Before we learn about a database, let us understand.
What is Data?
In simple words, data can be facts related to any object in consideration. For example, your name, age, height, weight, etc. are some data related to you. A picture, image, file, pdf, etc. can also be considered data.
A database is a systematic collection of data. They support electronic storage and manipulation of data. Databases make data management easy.
Let us discuss a few examples: An online telephone directory uses a database to store data of people, phone numbers, other contact details. Your electricity service provider uses a database to manage billing, client-related issues, handle fault data, etc.
Let us also consider Facebook. It needs to store, manipulate, and present data related to members, their friends, member activities, messages, advertisements, and a lot more. We can provide a countless number of examples for the usage of databases.
SQL is the standard language for dealing with Relational Databases. SQL can be used to insert, search, update, and delete database records. SQL can do lots of other operations, including optimizing and maintenance of databases. SQL stands for Structured Query language, pronounced as "S-Q-L" or sometimes as "See-Quel"... Relational databases like MySQL Database, Oracle, MS SQL Server, Sybase, etc. use ANSI SQL.
How to use SQL?
SQL syntaxes used in different databases are almost similar though few RDBMS use a few different commands and even proprietary SQL syntaxes.
Database Management System (DBMS) is a collection of programs which enables its users to access database, manipulate data, reporting and representation of data. It also helps to control access to the database. Database Management Systems are not a new concept and as such, had been first implemented in the 1960s.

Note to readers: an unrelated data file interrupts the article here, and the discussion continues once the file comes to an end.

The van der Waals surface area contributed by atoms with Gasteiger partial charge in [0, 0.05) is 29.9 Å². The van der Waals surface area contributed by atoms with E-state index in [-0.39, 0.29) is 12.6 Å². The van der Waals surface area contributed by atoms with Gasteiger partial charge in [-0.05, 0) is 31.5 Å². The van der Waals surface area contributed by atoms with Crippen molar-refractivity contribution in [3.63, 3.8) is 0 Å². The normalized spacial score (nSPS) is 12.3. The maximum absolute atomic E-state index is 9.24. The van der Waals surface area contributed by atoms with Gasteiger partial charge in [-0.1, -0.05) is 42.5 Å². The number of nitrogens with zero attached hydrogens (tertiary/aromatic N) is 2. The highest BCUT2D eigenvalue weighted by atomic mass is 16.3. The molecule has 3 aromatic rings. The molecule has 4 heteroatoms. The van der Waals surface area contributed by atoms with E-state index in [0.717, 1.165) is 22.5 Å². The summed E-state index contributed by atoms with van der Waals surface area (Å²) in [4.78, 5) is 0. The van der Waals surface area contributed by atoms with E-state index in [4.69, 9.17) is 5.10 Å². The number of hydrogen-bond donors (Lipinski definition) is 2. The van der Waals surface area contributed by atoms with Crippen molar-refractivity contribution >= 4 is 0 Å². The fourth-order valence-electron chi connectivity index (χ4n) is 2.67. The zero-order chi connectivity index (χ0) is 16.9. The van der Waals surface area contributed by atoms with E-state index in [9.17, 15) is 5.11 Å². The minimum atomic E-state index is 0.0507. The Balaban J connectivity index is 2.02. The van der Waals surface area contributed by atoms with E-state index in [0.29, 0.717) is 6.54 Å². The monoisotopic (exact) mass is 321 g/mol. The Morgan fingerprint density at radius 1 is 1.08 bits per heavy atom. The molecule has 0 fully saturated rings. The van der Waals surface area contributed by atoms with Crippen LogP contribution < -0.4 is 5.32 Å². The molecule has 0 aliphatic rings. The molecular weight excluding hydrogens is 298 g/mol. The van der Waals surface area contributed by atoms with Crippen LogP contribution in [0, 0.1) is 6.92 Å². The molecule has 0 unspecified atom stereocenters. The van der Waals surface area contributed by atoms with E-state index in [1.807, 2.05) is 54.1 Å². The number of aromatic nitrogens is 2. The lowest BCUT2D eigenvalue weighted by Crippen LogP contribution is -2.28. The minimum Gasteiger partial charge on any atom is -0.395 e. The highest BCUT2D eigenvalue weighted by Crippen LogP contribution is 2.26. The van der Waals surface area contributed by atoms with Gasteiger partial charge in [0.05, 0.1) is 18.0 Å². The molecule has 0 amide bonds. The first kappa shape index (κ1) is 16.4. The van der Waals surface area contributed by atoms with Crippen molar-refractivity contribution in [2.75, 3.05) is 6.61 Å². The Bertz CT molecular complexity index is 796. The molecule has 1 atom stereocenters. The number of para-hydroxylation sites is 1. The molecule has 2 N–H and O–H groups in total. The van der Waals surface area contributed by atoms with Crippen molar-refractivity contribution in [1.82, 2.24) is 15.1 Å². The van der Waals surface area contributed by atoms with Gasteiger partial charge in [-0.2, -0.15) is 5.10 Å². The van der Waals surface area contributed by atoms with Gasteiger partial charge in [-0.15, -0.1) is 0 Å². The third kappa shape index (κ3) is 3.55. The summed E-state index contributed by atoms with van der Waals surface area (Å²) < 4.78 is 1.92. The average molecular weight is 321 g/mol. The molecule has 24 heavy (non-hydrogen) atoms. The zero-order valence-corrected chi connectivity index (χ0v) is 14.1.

Charles Bachman's Integrated Data Store (IDS) is said to be the first DBMS in history. With time database technologies evolved a lot while usage and expected functionalities of databases have been increased immensely.
Let us see how the DBMS family got evolved with time. The following diagram shows the evolution of DBMS categories.
There are 4 major types of DBMS. Let us investigate them in detail.
NoSQL is an upcoming category of Database Management Systems. Its main characteristic is its non-adherence to Relational Database Concepts. NoSQL means "Not only SQL". The concept of NoSQL databases grew with internet giants such as Google, Facebook, Amazon etc. who deal with gigantic volumes of data.
When you use a relational database for massive volumes of data, the system starts getting slow in terms of response time. To overcome this, we could "scale up" our systems by upgrading our existing hardware. The alternative to the above problem would be to distribute our database load on multiple hosts as the load increases. This is known as "scaling out".
NoSQL database is non-relational databases that scale-out better than relational databases and are designed with web applications in mind. They do not use SQL to query the data and do not follow strict schemas like relational models. With NoSQL, ACID (Atomicity, Consistency, Isolation, Durability) features are not guaranteed always.
With the advantages of NoSQL databases outlined which scale-out better than relational models, you might be thinking why one would still want to learn about the SQL database? Well, NoSQL databases are highly specialized systems and have their special usage and limitations. NoSQL suit more for those who handle huge volumes of data. The vast majority use relational databases and associated tools.
Relational databases have the following advantages over NoSQL databases.
The world has not deviated from the use of relational databases. There is a growing demand for professionals who can handle relational databases. Thus, learning databases and SQL still holds merit.
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